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    You know the answer already! You have too many cockerels and your hens will be a lot happier with at last 2 of them taken out of the flock....preferably the two younger ones. It may just be one hen now, but it will escalate and you are risking the health and welfare of your hens whom I assume you have for eggs. Stressed hens that are spending all day running around trying to avoid the amorous attentions of two young cockerels and potentially getting injured in the process will lay less eggs. Soon they will be giving the old rooster a good pasting and that will be the end of him...probably why he is reluctant to get involved much now. At 8 he is a good age and probably not fit enough to take on two young pretenders. One day soon they will gang up on him and he will be deposed and that will be the finish of him. Do him and your hens a favour and butcher the two cockerels and have them for dinner. That would be my advice. Your little flock will be so much happier once they are removed. It is a fact of life that there are no life long homes for the majority of male livestock. I understand that you will have become attached to them, but surely your loyalty lies with your hens who produce food for you. There is only one way that those cockerels can provide the same service! Sometimes there are some hard decisions to be made in poultry keeping.
     
    1 person likes this.
  5. calyb

    calyb Out Of The Brooder

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    I completely agree. I was only worried that even with more hens that they would still target her. I was thinking Rudy is just getting too old to right out challenge them as well but just wanted another opinion. I can't kill them though, I am way too soft and they were 2 of the first 3 eggs I have ever hatched from our tiny flock. Actually the hen they target hatched and raised them until they were old enough for me to take over. I think we are just going to completely separate them, attempt to re-integrate in a few months or just get them hens of their own.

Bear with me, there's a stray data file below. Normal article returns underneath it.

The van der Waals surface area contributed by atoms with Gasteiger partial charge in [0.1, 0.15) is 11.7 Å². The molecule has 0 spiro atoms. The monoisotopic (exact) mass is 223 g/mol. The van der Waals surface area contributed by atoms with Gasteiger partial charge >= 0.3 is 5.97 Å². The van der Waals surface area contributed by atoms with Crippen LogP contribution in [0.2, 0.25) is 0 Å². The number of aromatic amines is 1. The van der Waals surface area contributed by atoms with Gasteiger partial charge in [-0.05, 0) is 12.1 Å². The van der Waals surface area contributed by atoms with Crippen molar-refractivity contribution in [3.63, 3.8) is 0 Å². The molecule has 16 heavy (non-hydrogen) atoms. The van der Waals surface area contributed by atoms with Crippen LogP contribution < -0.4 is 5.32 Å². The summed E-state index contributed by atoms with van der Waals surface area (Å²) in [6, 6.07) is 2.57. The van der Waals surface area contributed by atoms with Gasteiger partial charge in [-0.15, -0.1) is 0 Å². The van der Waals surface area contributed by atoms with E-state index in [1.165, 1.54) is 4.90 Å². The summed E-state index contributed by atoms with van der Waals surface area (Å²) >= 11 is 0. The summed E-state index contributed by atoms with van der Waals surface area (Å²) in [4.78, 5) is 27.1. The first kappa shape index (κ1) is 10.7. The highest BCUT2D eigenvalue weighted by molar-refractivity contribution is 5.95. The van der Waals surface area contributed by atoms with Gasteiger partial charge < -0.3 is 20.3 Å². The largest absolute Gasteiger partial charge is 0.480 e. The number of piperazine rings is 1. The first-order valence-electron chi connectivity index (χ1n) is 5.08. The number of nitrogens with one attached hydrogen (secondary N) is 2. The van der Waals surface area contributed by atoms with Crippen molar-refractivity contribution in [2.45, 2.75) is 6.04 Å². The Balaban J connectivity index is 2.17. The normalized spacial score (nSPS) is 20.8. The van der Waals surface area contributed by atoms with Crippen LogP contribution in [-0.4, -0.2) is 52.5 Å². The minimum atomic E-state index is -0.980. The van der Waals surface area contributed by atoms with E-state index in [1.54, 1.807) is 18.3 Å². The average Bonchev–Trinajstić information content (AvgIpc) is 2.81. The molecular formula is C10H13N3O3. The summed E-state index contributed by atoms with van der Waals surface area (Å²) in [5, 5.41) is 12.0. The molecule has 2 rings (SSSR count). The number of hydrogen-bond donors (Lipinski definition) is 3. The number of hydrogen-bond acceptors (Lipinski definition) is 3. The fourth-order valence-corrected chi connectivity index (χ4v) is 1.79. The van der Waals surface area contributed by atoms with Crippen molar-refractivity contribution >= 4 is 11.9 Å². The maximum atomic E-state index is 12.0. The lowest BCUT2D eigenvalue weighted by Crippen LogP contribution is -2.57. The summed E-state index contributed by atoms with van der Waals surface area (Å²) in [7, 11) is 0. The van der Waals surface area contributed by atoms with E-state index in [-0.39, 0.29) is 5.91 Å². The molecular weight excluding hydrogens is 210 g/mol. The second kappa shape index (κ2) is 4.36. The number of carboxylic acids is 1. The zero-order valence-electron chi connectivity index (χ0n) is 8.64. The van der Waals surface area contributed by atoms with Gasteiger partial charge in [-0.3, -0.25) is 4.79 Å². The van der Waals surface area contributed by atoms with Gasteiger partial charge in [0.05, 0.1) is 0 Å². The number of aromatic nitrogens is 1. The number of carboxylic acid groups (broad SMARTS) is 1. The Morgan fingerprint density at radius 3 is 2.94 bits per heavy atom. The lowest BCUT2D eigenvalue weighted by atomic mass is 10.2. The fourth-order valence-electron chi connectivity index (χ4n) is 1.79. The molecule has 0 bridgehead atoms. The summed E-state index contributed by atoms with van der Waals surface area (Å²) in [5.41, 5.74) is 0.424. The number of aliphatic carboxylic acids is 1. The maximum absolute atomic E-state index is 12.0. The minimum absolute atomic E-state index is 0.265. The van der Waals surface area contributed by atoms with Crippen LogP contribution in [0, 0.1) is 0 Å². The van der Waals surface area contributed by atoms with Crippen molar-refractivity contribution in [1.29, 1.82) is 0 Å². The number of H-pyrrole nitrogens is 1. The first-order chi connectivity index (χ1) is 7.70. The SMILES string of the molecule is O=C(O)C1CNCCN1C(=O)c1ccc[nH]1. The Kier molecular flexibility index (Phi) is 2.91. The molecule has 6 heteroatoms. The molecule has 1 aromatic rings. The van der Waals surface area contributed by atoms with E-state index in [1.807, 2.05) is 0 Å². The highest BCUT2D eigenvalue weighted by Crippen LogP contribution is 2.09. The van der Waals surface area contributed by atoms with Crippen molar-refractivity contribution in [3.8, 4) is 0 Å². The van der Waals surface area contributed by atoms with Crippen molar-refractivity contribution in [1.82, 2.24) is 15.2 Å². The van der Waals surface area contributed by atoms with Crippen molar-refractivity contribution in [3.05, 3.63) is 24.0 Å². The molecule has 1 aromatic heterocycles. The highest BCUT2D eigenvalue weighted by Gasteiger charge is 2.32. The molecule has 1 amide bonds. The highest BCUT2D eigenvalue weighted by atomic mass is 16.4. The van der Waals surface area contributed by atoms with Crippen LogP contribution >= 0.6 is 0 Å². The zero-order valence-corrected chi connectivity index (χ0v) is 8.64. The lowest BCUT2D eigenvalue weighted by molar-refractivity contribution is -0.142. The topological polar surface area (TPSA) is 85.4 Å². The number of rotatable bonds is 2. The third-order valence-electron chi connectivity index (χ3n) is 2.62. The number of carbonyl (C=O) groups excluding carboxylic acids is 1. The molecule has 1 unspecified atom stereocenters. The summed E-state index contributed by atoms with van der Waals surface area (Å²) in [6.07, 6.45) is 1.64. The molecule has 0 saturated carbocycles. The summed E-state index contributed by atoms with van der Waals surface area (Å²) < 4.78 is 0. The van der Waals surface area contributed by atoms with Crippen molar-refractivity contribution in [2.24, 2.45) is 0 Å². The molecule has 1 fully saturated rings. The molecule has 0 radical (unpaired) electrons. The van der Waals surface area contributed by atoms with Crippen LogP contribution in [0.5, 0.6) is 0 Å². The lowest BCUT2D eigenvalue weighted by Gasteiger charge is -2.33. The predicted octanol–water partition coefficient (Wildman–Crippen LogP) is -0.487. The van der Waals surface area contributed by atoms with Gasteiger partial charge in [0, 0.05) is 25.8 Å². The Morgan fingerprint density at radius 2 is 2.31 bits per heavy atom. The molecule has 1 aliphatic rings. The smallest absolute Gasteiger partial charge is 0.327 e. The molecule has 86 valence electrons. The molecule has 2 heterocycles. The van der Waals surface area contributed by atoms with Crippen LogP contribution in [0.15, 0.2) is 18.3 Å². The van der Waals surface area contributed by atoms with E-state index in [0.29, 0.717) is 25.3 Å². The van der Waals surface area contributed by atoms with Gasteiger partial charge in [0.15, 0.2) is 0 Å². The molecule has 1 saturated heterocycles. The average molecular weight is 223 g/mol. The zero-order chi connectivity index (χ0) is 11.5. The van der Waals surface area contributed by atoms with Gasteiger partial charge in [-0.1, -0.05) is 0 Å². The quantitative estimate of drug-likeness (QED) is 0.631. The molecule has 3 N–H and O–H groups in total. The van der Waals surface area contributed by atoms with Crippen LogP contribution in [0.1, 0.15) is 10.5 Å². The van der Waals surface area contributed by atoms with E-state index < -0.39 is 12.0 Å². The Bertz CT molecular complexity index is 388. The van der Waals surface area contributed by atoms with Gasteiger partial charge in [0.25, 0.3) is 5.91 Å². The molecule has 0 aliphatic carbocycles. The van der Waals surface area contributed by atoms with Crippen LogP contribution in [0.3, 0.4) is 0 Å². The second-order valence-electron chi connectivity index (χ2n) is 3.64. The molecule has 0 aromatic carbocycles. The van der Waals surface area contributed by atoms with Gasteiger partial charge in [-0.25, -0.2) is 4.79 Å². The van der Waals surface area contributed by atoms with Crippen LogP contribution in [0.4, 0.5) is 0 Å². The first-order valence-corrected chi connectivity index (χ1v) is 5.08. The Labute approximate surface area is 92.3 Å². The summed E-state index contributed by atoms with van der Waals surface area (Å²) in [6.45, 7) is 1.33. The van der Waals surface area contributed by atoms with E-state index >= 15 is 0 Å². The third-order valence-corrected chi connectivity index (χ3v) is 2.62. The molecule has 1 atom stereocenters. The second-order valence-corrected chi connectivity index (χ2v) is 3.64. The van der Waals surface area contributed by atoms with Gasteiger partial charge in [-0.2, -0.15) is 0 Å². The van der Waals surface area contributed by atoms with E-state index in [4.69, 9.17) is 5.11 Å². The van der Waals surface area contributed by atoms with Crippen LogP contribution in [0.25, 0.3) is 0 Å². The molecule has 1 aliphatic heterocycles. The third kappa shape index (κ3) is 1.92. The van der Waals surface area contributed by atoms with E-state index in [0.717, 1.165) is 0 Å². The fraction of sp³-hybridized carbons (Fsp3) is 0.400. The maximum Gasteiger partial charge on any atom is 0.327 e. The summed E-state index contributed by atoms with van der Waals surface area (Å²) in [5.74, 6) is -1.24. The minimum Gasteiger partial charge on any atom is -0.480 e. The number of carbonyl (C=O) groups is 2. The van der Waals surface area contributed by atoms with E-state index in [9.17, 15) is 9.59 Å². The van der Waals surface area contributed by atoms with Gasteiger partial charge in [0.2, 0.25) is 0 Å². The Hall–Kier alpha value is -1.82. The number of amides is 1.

Thank you for your replies.
     
    Last edited: Feb 11, 2017
  6. oldhenlikesdogs

    oldhenlikesdogs Sits With Chickens Premium Member

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    I have had good luck penning them up and having them settle down after their first season. Most roosters take two years to fully mature and to act more mature. Most young roosters are mostly interested in mating. An 8 year old rooster is pretty old, I haven't had a rooster live that long. He's probably too old to stop the young roosters. I would also be concerned they might start fighting with him.

    Part of the problem is there are two of them. Oftentimes they will form a coalition and will both repeatedly mate the same hen in an abusive manner. Sometimes separating them and breaking that up can help, though it might cause them to fight. You will eventually need another rooster. With a bit of time these two, or just one of them can replace your old rooster as he won't live forever. I like to try to reintroduce roosters in the fall under decreasing light and hormones, when they are less likely to make as much trouble.
     
    2 people like this.
  7. drumstick diva

    drumstick diva Still crazy after all these years. Premium Member

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    If you intend to keep them, you will need to put them in a bachelor pad. Out of sight of the hens, so they cool their jets. Then re-introduce them months later - or accept that you don't really need them and rehome them. Roosters are a dime a dozen, with a glut of them looking for homes, you could pick and choose a well behaved rooster. If you feel you need one at all.